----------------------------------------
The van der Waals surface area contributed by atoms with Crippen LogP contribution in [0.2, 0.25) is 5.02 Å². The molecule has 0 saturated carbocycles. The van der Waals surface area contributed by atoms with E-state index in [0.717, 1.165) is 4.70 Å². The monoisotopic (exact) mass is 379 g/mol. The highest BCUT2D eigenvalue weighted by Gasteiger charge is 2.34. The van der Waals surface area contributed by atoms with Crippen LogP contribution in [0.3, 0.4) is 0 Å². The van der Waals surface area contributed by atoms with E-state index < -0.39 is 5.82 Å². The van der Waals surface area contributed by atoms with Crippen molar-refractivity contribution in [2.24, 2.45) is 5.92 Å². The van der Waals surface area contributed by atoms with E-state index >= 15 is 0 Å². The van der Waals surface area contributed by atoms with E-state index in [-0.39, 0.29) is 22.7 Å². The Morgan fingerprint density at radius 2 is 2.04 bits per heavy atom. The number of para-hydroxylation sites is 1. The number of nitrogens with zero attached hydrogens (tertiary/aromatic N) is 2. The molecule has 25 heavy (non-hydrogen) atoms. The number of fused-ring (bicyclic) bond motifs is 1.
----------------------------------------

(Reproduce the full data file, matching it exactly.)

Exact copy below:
The van der Waals surface area contributed by atoms with Crippen LogP contribution in [0.2, 0.25) is 5.02 Å². The molecule has 0 saturated carbocycles. The van der Waals surface area contributed by atoms with E-state index in [0.717, 1.165) is 4.70 Å². The monoisotopic (exact) mass is 379 g/mol. The highest BCUT2D eigenvalue weighted by Gasteiger charge is 2.34. The van der Waals surface area contributed by atoms with Crippen LogP contribution in [0.3, 0.4) is 0 Å². The van der Waals surface area contributed by atoms with E-state index < -0.39 is 5.82 Å². The van der Waals surface area contributed by atoms with Crippen molar-refractivity contribution in [2.24, 2.45) is 5.92 Å². The van der Waals surface area contributed by atoms with E-state index >= 15 is 0 Å². The van der Waals surface area contributed by atoms with E-state index in [-0.39, 0.29) is 22.7 Å². The Morgan fingerprint density at radius 2 is 2.04 bits per heavy atom. The number of para-hydroxylation sites is 1. The number of nitrogens with zero attached hydrogens (tertiary/aromatic N) is 2. The molecule has 25 heavy (non-hydrogen) atoms. The number of fused-ring (bicyclic) bond motifs is 1.